When Milo Forman arrives here on April 12 for his sold-out Regis Dialogue with L.A.-based critic Scott Foundas, the 75-year-old filmmaker deserves to be greeted like a rock star, his fans scrambling for autographs, shouting out requests (“Rock me, Amadeus!”), and perhaps even flicking their Bics until the Walker’s fire alarm goes off.
I don’t say this because Forman directed a valiantly recovering Courtney Love in 1996’s The People vs. Larry Flynt, or because R.E.M. helped inspire his Andy Kaufman biopic Man on the Moon a few years later, or because in the times-they-are-a-changin’-back days of ’79 he let it all hang out with Hair, or because the Czechoslovakia-born filmmaker’s well-named U.S. debut Taking Off (1970) sports enough pricey tuneage (by Woodstock vets The Incredible String Band and others) to have indefinitely forestalled a commercial video release anywhere in the world. I don’t even say it because the apt title of the Walker’s accompanying retro–“ Cinema of Resistance”–all but begs us to defy the museum’s easy listening vibe (“ Freebird!”), like Forman’s R.P. McMurphy righteously railing against Nurse Ratched’s wretched Muzak in the Cuckoo’s Nest.
Rather, I’m thinking of the classic Minneapolitan rock tale–lovingly told by Jim Walsh in the Pioneer Press and well worth repeating here or any other time–wherein the Revolution-era Prince sits alone at the back of the dearly beloved Southtown Theatre several nights in a row, swinging his high heels to the beat of Forman’s funky Amadeus (screening in its director’s cut edition this Friday, April 4, at the Walker).
That His Royal Badness would just a few months later join the director among 1985’s Oscar-winners (Prince’s gold came for writing the Purple Rain soundtrack, of course) means our reclusive homeboy might already have serenaded Forman for his vision of a flamboyantly costumed control freak whose musical genius was without equal at the time. But I doubt it. So let us be sure to thank Milo Forman for rocking the Kid of Purple Rain–along with kids of all colors, really, to the extent that the “ Resistance” leader has always been a youthquaking revolutionary.
“ I remember seeing Amadeus as a kid and really liking it,” says Foundas by phone from L.A. “ Particularly for a period film, it has a very contemporary feel. So besides the fact that it’s about young people, it’s a movie that a kid could easily access.”
For another budding critic, it was Hair that first flipped his wig, although, relatively speaking, I was still a pup when I saw Forman in the flesh at the Virgin Megastore, of all places, where he was pimping Larry Flynt in workprint form for the New York Film Festival press screening crowd. “I’m not interested in Hustler,” Forman said of Flynt’s rag, “but I am interested in the idea that someone could tell me not to buy it.”
Foundas, who’s excited to be encountering Forman (and Minneapolis) for the first time on April 12, says that as interviewer he hopes to explore, among other things, the relationship between the director’s life and work.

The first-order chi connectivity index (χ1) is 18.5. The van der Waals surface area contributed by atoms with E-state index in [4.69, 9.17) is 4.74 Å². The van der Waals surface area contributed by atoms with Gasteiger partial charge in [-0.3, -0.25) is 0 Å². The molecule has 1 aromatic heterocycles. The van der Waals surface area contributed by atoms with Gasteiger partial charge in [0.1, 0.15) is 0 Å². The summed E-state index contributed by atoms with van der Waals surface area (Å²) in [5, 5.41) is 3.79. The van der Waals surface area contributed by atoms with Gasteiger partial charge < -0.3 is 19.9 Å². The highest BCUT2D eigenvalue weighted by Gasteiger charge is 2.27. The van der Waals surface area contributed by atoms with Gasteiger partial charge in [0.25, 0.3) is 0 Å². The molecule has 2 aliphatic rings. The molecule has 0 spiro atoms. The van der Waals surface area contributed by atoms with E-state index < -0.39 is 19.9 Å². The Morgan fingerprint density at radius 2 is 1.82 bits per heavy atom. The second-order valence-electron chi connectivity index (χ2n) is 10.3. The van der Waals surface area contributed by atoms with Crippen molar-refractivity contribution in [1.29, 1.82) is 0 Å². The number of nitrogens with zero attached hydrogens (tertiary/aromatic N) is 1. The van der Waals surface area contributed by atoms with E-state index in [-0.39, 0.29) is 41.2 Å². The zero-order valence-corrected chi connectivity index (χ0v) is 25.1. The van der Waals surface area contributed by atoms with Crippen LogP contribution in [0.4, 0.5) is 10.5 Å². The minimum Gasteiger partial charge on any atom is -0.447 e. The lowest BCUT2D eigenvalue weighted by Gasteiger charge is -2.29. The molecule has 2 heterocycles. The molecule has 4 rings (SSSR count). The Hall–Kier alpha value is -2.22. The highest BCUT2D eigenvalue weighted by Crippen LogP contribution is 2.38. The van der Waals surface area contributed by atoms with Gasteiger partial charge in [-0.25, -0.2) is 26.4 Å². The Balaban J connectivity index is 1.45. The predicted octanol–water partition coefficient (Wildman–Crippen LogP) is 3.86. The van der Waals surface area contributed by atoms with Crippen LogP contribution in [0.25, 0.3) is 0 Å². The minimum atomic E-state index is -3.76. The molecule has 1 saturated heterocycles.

“ His early films,” Foundas says of Black Peter (April 1), Loves of a Blonde (April 8), and The Firemen’s Ball (April 16), all key works of the Czech New Wave, “ clearly reflect the sensibility of someone who grew up under Communism and had an almost Dickensian childhood and adolescence. Given what his life was like, it’s amazing that he became a filmmaker rather than a coalminer.”
At the age of eight, Forman witnessed his mother being taken away from the family home by Nazis; both she and Forman’s father, a teacher, perished in a concentration camp after having been marked for death by a former employee of theirs. Sudden shocks, some matter-of-factly presented, are understandably commonplace in Forman’s work. “ The Germans just cancelled culture,” the director told Fresh Air’s Terry Gross in 1994 by way of explaining that, among influences, his childhood itself factors far more significantly than his childhood experience of movies. Disguising his early social critiques under cover of comedy, Forman became an early master of the fine art of smuggling, although Firemen’s Ball (1967) allegorized Communism clearly enough to inspire some 40,000 Czechoslovakian firemen to threaten picketing the film–which was summarily banned in his homeland. Ball was the first of Forman’s works to screen at the New York Film Festival, which provided a ticket to the U.S. as well as a chance to begin making high-profile American movies–less dissimilar to the scrappy Czech ones than they might appear.
Foundas, who hailed Forman’s Goya’s Ghosts (April 2) as “ irreverent” in LA Weekly, says that comic impiety, along with an outsider’s point of view, can be traced across the entire oeuvre.
“ Goya‘s isn’t a portrait of the artist so much as the portrait of a society that’s constantly reinventing itself as one regime opposes the previous one,” the critic says. “ So you have this absurd cycle of contradictions seen over the course of a lifetime–which is how the world must look to someone like Forman, who has experienced democracy, Nazism, and Communism. Even [Forman’s] Czech films are made from an outsider’s perspective, with nonconformist characters rebelling against parents or patriarchal figures. And the [American] biopics are unorthodox as well. Man on the Moon seems to channel the personality of its subject, being both entertaining and enigmatic. It’s a movie about Andy Kaufman where you learn as little about Andy Kaufman as Andy Kaufman would probably want you to learn.”
The Walker, as if to help preserve the mysteries of both Kaufman and Forman, isn’t screening Man on the Moon. Children of the resistance would thus do well to download the bootleg.